Minnesota Student Loans
In 2011, an approximate 1.3 million students graduated from college, the Bureau of Labor Statistics reports. According to U.S. News, 68% of them carried their degree in one hand and student loan debt in the other. Paying for college has become a troubling concern for pretty much every student who enters the doors of an admissions office. According to the College Board, a four-year degree from a public college in Minnesota costs about $10,527 per year and private schools are even more costly at $35,242 for the 2014-2015 academic year.
As the price of education mounts, students are left scrambling for funding from local resources, parents, their own pockets, and other sources. At the end of the day, all those things combined rarely cover the full price of tuition, and students are left with no choice but to borrow the funds from a third party.
Private loans are available to students anywhere in the nation, but interest rates are often steep in exchange for greater borrowing potential. Of course, good credit is also required. Another detriment of these loans is that repayment plans are not available. They are as strict as any other mainstream bank loan, meaning you’ll have to repay them in line with the terms the lender sets forth, just as you would an auto or personal loan. Carefully examine how much you want to borrow, your interest rate, and a realistic estimate of the income you expect to be bringing in. You’ll be paying off your student loans for a very long time.
By the time you’re five years out of school, you will likely have other adventures you would like to pursue, such as buying a new vehicle, a home, or expanding your family. These all cost money that you might not have if it’s all tied up for 10 to 20 years with student loan payments, and defaulting can mean serious damage to your credit and the potential for legal action and garnishment of your wages. The Project on Student Debt reports that around 20% of all student loan debt held by 2012 graduates was in the form of private loans.
Very few states offer funding apart from the federal government, and lucky for you, Minnesota is one of them. The Minnesota Office of Higher Education oversees the SELF Loan program for Minnesota residents in need of funding for their education. These loans are available to out-of-state residents who are attending Minnesota-based schools as well as Gopher State residents who are attending schools elsewhere in the nation. SELF loans are not private loans. They often boast interest rates well beneath what both private lenders and the federal government offer. Likewise, they’re upfront about their rates, because credit doesn’t matter so everyone gets the same interest rate across the board. This means you don’t have to wait to apply to know what you’ll actually be paying. At the end of 2014, the fixed interest rate for SELF Loans was set at 6.9% while the variable rate was at 3.2%, which can change with every quarter, but by no more than 3% in any given year.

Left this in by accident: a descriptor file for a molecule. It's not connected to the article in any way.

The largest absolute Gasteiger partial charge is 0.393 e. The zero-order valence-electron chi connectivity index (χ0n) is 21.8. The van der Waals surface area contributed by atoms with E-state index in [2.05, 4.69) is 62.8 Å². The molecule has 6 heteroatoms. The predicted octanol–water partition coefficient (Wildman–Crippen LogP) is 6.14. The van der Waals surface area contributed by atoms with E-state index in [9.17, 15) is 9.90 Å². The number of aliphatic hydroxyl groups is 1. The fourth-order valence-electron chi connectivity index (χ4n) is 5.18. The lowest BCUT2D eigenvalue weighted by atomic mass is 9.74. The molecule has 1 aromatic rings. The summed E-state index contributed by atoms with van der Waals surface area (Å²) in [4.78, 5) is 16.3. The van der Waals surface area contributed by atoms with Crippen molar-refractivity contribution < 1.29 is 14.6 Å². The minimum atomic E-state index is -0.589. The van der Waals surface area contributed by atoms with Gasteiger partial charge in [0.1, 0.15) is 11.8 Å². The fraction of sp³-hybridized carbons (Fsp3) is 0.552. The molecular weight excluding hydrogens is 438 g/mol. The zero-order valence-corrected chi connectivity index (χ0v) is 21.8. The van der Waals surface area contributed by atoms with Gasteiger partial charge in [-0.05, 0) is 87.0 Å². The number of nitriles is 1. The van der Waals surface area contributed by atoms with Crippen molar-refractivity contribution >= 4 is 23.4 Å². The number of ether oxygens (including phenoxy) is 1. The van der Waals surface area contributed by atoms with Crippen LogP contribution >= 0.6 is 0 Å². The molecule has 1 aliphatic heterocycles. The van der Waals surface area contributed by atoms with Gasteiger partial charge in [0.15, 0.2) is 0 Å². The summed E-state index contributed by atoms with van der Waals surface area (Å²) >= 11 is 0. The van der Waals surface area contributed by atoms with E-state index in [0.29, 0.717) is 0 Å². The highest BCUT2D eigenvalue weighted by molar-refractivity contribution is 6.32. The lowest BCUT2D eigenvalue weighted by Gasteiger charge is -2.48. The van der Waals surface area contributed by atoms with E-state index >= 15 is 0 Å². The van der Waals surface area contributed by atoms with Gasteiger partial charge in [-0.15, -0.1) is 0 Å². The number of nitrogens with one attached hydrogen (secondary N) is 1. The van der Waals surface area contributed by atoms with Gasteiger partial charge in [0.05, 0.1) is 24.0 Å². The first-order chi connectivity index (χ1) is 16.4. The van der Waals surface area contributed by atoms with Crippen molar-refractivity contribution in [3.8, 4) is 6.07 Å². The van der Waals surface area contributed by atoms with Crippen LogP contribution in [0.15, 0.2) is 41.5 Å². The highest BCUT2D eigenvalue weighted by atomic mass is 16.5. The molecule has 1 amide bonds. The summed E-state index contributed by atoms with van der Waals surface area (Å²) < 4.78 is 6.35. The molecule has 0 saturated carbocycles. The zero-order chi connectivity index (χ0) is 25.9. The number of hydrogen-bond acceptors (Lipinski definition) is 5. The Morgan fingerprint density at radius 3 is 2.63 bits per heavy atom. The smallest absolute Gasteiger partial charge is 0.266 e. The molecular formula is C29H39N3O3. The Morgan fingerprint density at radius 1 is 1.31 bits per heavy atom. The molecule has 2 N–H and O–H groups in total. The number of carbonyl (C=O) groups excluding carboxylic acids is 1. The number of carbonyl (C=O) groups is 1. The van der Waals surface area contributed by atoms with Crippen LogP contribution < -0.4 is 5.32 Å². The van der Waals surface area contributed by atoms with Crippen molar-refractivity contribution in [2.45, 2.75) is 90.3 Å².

Different from private loans, SELF Loans are more like federal funding in that they come with limitations. Students enrolled in a four-year program can borrow up to $10,000 every year, with a maximum lifetime limit of $50,000, while those in graduate school can do the same with a lifetime cap of $70,000. Cosigners have to be older than 23 unless they’re a sibling, in which case they must be 18 or older, and they must meet credit history requirements. Since 1984, the SELF Loan program has delivered more than $2 billion to students. Repayment is somewhat different with SELF Loans. It starts three months after your payment disbursement, when you’ll be required to start paying on the interest you’re accruing. One of the drawbacks to SELF Loans is that you’ll receive no grace period to prepare for repayment. Likewise, deferments are not an option. So if you can’t pay, you’re out of luck. Repayment plans are standard or extended from 10 to 20 years, depending upon how much money you borrowed overall. These terms often make federal loans more appealing to many students. Federal student loans come in a few options, including:
- Direct PLUS Loans
- Perkins Loans
- Direct Loans
Direct PLUS Loans